Is there any benefit to use of mycorrhizal fungi when the citrus trees are in containers.
Mycorrhizal fungi occur naturally in most undisturbed soils; but I would think not in container mixes; so if you think they are beneficial... and I do... why not add them.
Johnmerr Thanks for getting back on this. I'll go ahead and try some on 2 of 4 sweet lee tangerine trees
Citrus planted in situ are quite dependant upon their mycorrhizal relationship with specific soil borne fungi. But it is a specific interrelationship and will only occur if the appropriate fungal inoculents are available. Citrus make arbuscular mycorrhizae within the actual fine roots (root hairs).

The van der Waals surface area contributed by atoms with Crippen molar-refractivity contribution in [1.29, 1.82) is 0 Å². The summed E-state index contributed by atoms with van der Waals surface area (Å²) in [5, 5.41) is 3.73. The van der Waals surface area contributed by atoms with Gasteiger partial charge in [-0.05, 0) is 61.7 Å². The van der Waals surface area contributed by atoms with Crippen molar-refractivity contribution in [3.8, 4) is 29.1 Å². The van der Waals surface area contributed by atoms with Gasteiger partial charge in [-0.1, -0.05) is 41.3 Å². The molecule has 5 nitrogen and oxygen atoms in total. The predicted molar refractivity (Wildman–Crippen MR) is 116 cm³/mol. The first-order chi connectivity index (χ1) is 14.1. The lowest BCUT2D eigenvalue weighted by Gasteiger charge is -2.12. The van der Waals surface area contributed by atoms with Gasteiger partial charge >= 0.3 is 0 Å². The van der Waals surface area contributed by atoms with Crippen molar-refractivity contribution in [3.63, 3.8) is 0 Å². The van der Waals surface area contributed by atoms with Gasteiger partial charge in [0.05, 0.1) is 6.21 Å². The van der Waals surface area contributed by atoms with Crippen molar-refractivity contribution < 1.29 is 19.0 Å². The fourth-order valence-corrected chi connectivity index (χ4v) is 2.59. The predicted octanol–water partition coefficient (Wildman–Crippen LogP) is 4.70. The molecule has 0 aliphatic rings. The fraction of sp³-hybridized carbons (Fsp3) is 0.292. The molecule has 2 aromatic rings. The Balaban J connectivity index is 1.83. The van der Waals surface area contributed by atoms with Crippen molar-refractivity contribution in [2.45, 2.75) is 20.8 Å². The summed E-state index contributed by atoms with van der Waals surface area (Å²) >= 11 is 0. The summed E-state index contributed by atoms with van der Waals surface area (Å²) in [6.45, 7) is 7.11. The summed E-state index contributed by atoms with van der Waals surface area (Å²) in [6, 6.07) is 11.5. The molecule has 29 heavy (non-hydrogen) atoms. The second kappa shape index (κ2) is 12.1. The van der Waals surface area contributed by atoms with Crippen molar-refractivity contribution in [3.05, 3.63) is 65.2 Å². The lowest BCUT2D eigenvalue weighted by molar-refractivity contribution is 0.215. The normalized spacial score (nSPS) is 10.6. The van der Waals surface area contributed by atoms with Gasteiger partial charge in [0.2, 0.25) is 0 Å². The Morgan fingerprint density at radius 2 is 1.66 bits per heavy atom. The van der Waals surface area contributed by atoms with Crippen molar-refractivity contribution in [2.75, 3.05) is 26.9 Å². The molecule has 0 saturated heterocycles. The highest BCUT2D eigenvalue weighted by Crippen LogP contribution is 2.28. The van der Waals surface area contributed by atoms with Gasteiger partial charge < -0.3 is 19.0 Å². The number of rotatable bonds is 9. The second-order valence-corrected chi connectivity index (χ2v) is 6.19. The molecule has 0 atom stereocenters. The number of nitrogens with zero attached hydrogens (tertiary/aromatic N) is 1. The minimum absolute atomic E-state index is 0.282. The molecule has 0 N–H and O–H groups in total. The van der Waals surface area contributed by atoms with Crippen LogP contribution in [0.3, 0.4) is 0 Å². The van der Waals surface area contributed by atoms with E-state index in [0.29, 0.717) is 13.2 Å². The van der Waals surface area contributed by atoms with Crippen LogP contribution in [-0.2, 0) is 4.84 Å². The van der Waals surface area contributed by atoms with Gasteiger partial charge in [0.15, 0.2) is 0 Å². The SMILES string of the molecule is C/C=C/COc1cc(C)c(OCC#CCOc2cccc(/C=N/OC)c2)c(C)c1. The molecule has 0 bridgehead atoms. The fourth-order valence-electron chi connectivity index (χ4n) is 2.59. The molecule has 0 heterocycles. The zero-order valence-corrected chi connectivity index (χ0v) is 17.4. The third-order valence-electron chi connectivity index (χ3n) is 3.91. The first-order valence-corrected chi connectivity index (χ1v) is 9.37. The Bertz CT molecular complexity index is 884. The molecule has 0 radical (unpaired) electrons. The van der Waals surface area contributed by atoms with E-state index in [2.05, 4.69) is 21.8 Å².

The response to inoculation in containers is highly variable, even if the correct fungal propagules are integrated into the mix. Too much can be bad. One has to be careful to use appropriate fertilizers.
In containers, where the nutrient and water supply depends upon humans and the entire root system is held hostage, so to speak, the benefits might be obscure. Increased heat, cold, and drought tolerances might be noticeable.
The bottom line.....research the inoculant before buying. One size does not fit all. And do not use the product like a fertilizer nor should you expect the same results.
Most experts would say that mycorrhizal relationships are essential to good citrus production....when planted in the ground. This would be especially so in over worked, over fertilized, over drenched or sprayed soils. Some fertilizers, fungicides, herbicides, and insecticides damage beneficial soil microoganisms, including the types of fungi that may form mycorrhizae.